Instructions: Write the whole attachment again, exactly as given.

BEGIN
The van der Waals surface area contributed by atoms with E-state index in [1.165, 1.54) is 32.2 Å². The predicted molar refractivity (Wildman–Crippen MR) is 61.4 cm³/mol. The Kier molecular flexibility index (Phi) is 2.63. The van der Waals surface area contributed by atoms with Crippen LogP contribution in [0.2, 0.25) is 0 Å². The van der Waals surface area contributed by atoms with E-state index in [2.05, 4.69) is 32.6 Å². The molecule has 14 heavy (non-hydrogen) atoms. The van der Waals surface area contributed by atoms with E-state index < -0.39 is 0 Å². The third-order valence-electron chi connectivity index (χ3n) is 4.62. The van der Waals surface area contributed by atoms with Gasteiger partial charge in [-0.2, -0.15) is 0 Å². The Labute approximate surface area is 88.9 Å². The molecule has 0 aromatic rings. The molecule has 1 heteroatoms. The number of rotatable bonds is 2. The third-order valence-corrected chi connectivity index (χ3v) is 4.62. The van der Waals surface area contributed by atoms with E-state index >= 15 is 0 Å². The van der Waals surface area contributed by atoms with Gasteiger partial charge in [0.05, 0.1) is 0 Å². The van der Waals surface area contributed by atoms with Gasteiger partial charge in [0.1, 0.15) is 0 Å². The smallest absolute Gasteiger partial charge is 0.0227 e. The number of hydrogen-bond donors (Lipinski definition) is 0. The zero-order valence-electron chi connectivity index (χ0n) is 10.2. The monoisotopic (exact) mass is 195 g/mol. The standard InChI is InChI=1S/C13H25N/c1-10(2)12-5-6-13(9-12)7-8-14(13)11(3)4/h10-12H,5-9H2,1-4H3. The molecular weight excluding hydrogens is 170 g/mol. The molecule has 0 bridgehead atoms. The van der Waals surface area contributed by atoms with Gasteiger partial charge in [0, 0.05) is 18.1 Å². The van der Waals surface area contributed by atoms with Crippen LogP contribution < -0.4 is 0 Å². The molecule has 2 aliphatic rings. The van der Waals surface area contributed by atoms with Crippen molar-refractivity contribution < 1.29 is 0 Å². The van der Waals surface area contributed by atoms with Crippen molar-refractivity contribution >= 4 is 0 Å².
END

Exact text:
The van der Waals surface area contributed by atoms with E-state index in [1.165, 1.54) is 32.2 Å². The predicted molar refractivity (Wildman–Crippen MR) is 61.4 cm³/mol. The Kier molecular flexibility index (Phi) is 2.63. The van der Waals surface area contributed by atoms with Crippen LogP contribution in [0.2, 0.25) is 0 Å². The van der Waals surface area contributed by atoms with E-state index in [2.05, 4.69) is 32.6 Å². The molecule has 14 heavy (non-hydrogen) atoms. The van der Waals surface area contributed by atoms with E-state index < -0.39 is 0 Å². The third-order valence-electron chi connectivity index (χ3n) is 4.62. The van der Waals surface area contributed by atoms with Gasteiger partial charge in [-0.2, -0.15) is 0 Å². The Labute approximate surface area is 88.9 Å². The molecule has 0 aromatic rings. The molecule has 1 heteroatoms. The number of rotatable bonds is 2. The third-order valence-corrected chi connectivity index (χ3v) is 4.62. The van der Waals surface area contributed by atoms with E-state index >= 15 is 0 Å². The van der Waals surface area contributed by atoms with Gasteiger partial charge in [0.05, 0.1) is 0 Å². The van der Waals surface area contributed by atoms with Gasteiger partial charge in [0.1, 0.15) is 0 Å². The smallest absolute Gasteiger partial charge is 0.0227 e. The number of hydrogen-bond donors (Lipinski definition) is 0. The zero-order valence-electron chi connectivity index (χ0n) is 10.2. The monoisotopic (exact) mass is 195 g/mol. The standard InChI is InChI=1S/C13H25N/c1-10(2)12-5-6-13(9-12)7-8-14(13)11(3)4/h10-12H,5-9H2,1-4H3. The molecular weight excluding hydrogens is 170 g/mol. The molecule has 0 bridgehead atoms. The van der Waals surface area contributed by atoms with Gasteiger partial charge in [0, 0.05) is 18.1 Å². The van der Waals surface area contributed by atoms with Crippen LogP contribution < -0.4 is 0 Å². The molecule has 2 aliphatic rings. The van der Waals surface area contributed by atoms with Crippen molar-refractivity contribution < 1.29 is 0 Å². The van der Waals surface area contributed by atoms with Crippen molar-refractivity contribution >= 4 is 0 Å².